December 19th, 2011 ::

By Rieva Lesonsky

Email marketing is still one of the most effective tools for businesses of all sizes. But if you use email marketing for your small business, there’s something you should know: Today, more than one in five email marketing messages is opened on a mobile device such as a smartphone or tablet, reports a new study by digital marketing company Knotice, reported in Internet Retailer.

Knotice studied 6.5 million retail marketing emails for the first half of 2011 and found that 20.07 percent were opened on a mobile device—up substantially from 13.36 percent in the fourth quarter of 2010. With the holiday shopping season increasingly “going mobile,” I’m guessing this quarter’s numbers will be up substantially from just a few months ago. In addition to opening the emails, users clicked on links in 11 percent of them.

What are the most popular devices for opening emails? Of all emails Knotice studied, 12.78 percent were opened on an iPhone, 3.92 percent on an iPad, 3.15 percent on an Android device, 0.22 percent on the now-defunct HP webOS (formerly Palm), 0.05 percent on a device running one of the Windows mobile operating systems, 0.01 percent on a BlackBerry and 0.11 percent on “other.”

What does this mean to you? If you’re sending emails as part of your marketing, you need to assume your recipients will be viewing them on a mobile device at least some of the time. Depending on your audience—if they’re teens, young adults, early tech adopters or others who are more likely than average to rely on mobile devices, that percentage is likely to increase.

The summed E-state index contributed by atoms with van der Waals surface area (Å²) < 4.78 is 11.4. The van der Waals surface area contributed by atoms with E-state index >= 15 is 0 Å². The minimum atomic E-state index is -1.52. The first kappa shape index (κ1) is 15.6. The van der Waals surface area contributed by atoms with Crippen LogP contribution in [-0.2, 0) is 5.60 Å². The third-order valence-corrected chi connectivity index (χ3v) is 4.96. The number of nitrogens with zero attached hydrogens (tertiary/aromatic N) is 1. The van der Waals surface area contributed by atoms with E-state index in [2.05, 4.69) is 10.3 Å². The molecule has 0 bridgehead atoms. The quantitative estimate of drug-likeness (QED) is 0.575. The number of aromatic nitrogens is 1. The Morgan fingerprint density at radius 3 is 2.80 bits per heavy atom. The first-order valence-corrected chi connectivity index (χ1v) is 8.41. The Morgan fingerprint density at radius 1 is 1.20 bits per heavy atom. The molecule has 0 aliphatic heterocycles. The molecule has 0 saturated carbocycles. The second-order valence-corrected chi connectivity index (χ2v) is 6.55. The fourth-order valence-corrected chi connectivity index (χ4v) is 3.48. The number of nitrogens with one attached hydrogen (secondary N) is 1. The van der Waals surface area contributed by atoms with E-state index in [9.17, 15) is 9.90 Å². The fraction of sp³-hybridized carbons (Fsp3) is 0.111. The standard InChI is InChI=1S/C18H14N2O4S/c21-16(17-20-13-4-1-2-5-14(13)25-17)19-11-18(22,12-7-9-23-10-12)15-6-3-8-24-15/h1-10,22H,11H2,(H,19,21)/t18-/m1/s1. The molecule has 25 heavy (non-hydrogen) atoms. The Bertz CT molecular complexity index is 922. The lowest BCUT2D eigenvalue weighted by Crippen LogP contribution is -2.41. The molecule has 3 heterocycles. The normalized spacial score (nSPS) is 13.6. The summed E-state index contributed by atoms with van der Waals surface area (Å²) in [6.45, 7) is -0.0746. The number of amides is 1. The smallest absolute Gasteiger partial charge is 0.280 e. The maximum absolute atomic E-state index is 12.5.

So you need to be optimizing your emails for mobile viewing if you want customers to engage with them and take action. While the first step to optimization is tailoring how an email looks on a smaller screen, Knotice’s report says it’s just as important to consider what users do next after clicking on the email’s links.

“Marketers need to be thoughtful about how the message is rendered, but more importantly, how the user can take action in the most convenient way possible,” Knotice’s report states, urging marketers to optimize not only the email, but also the “post-click experience.” That might mean clicking through to a mobile-optimized site; tapping on a phone number to call a customer service representative; or providing their email address to have a shopping cart, wish list, product information or follow-up reminder sent to them so they can complete the action at a more convenient time. Taking users to a Web page that is too cluttered, hard to view or has too many choices for the smaller screen can be worse than not engaging them at all.

Image by Flickr user Annie Mole (Creative Commons)

 

 

Small Biz Resource Tip: Thankster

December 16th, 2011 ::

Thankster

There’s still time to get those business holiday gifts ordered and shipped–and now, you don’t have to let writing a handwritten card or note slow you down. Thankster, the personalized greeting card service, has just added gifts to their products and services, so now you can order online and add a handwritten card to the gift—all from your computer. Thankster lets you create your own digital handwriting font to use on its site by uploading your handwriting from your iPhone or Ipad or by filling out a page, scanning it and sending it electronically. You can also embed a QR code in the card to link to photos, video or other media.